Critique my 4 new properties for Denver CO. Love it? Hate it? Alternatives?

8 Replies

Good morning,

I've been trying to find my way forward with purchases in Denver that are great buy-and-hold candidates in a rapidly appreciating environment. Duplexes, 4plexes, and traditional income properties are through the roof and I haven't seen anything worth buying in a couple years, so I changed my criteria and have bought 4 condos/townhomes in the past 3 months with these criteria:

1) Condo or townhome, 3 beds minimum. There seems to be an outsized rental premium for 3-bed vs. 2-bed properties in Denver currently.

2) Built since 2001. I'm not looking for big assessments.

3) Low HOAs/Taxes. A well-managed HOA seems to be money in my pocket each month

4) Cash flow of at least $600 after PITI/HOA is paid.

5) At least 1 car garage per unit

6) Good access to light rail, opening 2016. I think this is a big benefit, perhaps it is overstated?

7) 2-year leases. Vacancy is a stupid problem to have in a great renter's market like this.

8) 20% down financing with 7/1 ARMs at 4%. 

I self-manage my properties currently, and love that all the exterior maintenance is taken care of on these units; it makes managing multiple units much more bearable, and I avoid big-ticket items completely, plus don't have to worry about tenants taking care of the lawn.

Here are the numbers for all 4:

1) Purchase price: 116k 2 bed/2ba/1garage

PITIHOA: 655

Rent: 1275

CF: 620

2) Purchase price: 141k 3bed/3ba/no garage

PITIHOA: 755

Rent: 1350

CF: 595

3) Purchase Price: 149k 3bed/3ba/2 garage

PITIHOA: 840

Rent: 1545

CF: 705

4) Purchase Price: 132k 3bed/2ba/1garage

PITIHOA: 835

Rent: 1450 (anticipated, just got this one)

CF: 615

I'm excited about these criteria and my ability to branch out with what I feel to be good investments, in newer buildings, with minimal management on my part. The units are not high-end, but are definitely not low-end either. Makes for more stable tenants. Thoughts? Critiques? Suggestions for other approaches in Denver?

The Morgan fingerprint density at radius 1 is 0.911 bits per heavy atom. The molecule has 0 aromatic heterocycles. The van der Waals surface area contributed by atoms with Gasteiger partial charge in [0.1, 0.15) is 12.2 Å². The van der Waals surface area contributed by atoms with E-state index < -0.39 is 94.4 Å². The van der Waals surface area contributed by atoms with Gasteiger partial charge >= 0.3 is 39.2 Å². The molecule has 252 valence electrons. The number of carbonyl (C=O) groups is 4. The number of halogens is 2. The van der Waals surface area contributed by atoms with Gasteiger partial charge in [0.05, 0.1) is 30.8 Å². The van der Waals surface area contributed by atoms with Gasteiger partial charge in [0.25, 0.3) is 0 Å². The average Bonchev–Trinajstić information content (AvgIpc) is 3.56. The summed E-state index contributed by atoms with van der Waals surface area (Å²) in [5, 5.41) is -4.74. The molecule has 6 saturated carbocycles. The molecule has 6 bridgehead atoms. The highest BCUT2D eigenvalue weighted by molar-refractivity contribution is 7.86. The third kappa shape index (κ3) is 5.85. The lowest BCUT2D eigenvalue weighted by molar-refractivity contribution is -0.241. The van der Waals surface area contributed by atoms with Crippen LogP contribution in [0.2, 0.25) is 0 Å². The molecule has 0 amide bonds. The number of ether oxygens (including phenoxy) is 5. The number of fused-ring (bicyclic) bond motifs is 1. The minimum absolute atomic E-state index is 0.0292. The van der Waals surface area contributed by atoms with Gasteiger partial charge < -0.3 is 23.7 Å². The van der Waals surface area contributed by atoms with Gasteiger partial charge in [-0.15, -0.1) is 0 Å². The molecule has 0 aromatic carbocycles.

Thank you and have a great day!

All seems great deals for Denver. I like it except for the ARM part.

CF is over stated. You haven't considered vacancies nor interior maintenance. You will need paint and flooring. Occasionally you will need a new bathroom and/or kitchen so you will need to be setting some aside for that.

You mentioned good HOA management. Not sure how you measured that. Buildings that are 15 years old will start to need some maintenance so you should look at HOA reserves. Builders set the HOA fees as low as possible because it allows them to sell the property for more. Newer properties are notorious for underfunded reserve accounts.

Those look solid.  But keep in mind that you ARE paying for exterior/lawn/HVAC/etc, through your dues.  Also, if something unexpected comes up, you WILL pay for it through assessments.

Originally posted by @Bill S.:

All seems great deals for Denver. I like it except for the ARM part.

CF is over stated. You haven't considered vacancies nor interior maintenance. You will need paint and flooring. Occasionally you will need a new bathroom and/or kitchen so you will need to be setting some aside for that.

You mentioned good HOA management. Not sure how you measured that. Buildings that are 15 years old will start to need some maintenance so you should look at HOA reserves. Builders set the HOA fees as low as possible because it allows them to sell the property for more. Newer properties are notorious for underfunded reserve accounts.

 Hi Bill, thanks for the feedback. You are right about vacancies/maintenance. I'm a very active manager of my properties, and definitely have been the beneficiary of some good luck, but I've had only 7 weeks of vacancy in all of my rentals since 2010, so I'm having a hard time deciding on a baseline vacancy #. Interior maintenance, same story, I've had only one tenant turn over during the same time period. I know I'm fortunate, but am not sure HOW fortunate yet!
As for the HOA mgmt, I've definitely seen the low HOA baiting from builders. I don't have hard-and-fast criteria of how to determine a well-run HOA except to compare HOA rates between complexes of the same age and content (preferably more than 5 years old to avoid the bait-and-switch you mention) and make a judgment as to which are relatively better run. I would say that generally, the larger the complex is, the better their ability to keep HOA fees down.

I did have one question for you: do you have a suggestion for a great lender that will do 30-yr mortgages on investment properties at reasonable rates? I don't love the ARM thing myself, but I felt confident in my ability to pay these down significantly over the next 7 years to the point where an adjustment or a refi at a higher rate wouldn't be a fatal problem.

Originally posted by @Adrian Tilley:

Those look solid.  But keep in mind that you ARE paying for exterior/lawn/HVAC/etc, through your dues.  Also, if something unexpected comes up, you WILL pay for it through assessments.